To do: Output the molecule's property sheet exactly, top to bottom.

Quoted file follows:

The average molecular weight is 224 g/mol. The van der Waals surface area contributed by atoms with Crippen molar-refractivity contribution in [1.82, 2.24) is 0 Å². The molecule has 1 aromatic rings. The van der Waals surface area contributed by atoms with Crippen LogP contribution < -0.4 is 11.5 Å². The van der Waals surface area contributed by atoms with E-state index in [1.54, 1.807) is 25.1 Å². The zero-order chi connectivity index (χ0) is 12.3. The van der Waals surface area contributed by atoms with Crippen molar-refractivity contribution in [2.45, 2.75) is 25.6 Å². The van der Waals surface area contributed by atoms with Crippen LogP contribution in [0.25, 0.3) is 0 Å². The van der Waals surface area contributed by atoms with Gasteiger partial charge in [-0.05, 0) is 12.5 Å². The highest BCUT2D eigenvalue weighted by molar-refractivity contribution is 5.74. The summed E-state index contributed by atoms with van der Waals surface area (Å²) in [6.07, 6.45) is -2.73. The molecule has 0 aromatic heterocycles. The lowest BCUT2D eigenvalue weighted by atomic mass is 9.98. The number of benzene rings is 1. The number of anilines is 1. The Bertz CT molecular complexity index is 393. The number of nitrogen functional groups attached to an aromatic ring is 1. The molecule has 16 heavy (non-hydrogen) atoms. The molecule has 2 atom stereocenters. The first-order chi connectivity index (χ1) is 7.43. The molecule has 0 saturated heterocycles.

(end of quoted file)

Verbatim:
The average molecular weight is 224 g/mol. The van der Waals surface area contributed by atoms with Crippen molar-refractivity contribution in [1.82, 2.24) is 0 Å². The molecule has 1 aromatic rings. The van der Waals surface area contributed by atoms with Crippen LogP contribution < -0.4 is 11.5 Å². The van der Waals surface area contributed by atoms with E-state index in [1.54, 1.807) is 25.1 Å². The zero-order chi connectivity index (χ0) is 12.3. The van der Waals surface area contributed by atoms with Crippen molar-refractivity contribution in [2.45, 2.75) is 25.6 Å². The van der Waals surface area contributed by atoms with Crippen LogP contribution in [0.25, 0.3) is 0 Å². The van der Waals surface area contributed by atoms with Gasteiger partial charge in [-0.05, 0) is 12.5 Å². The highest BCUT2D eigenvalue weighted by molar-refractivity contribution is 5.74. The summed E-state index contributed by atoms with van der Waals surface area (Å²) in [6.07, 6.45) is -2.73. The molecule has 0 aromatic heterocycles. The lowest BCUT2D eigenvalue weighted by atomic mass is 9.98. The number of benzene rings is 1. The number of anilines is 1. The Bertz CT molecular complexity index is 393. The number of nitrogen functional groups attached to an aromatic ring is 1. The molecule has 16 heavy (non-hydrogen) atoms. The molecule has 2 atom stereocenters. The first-order chi connectivity index (χ1) is 7.43. The molecule has 0 saturated heterocycles.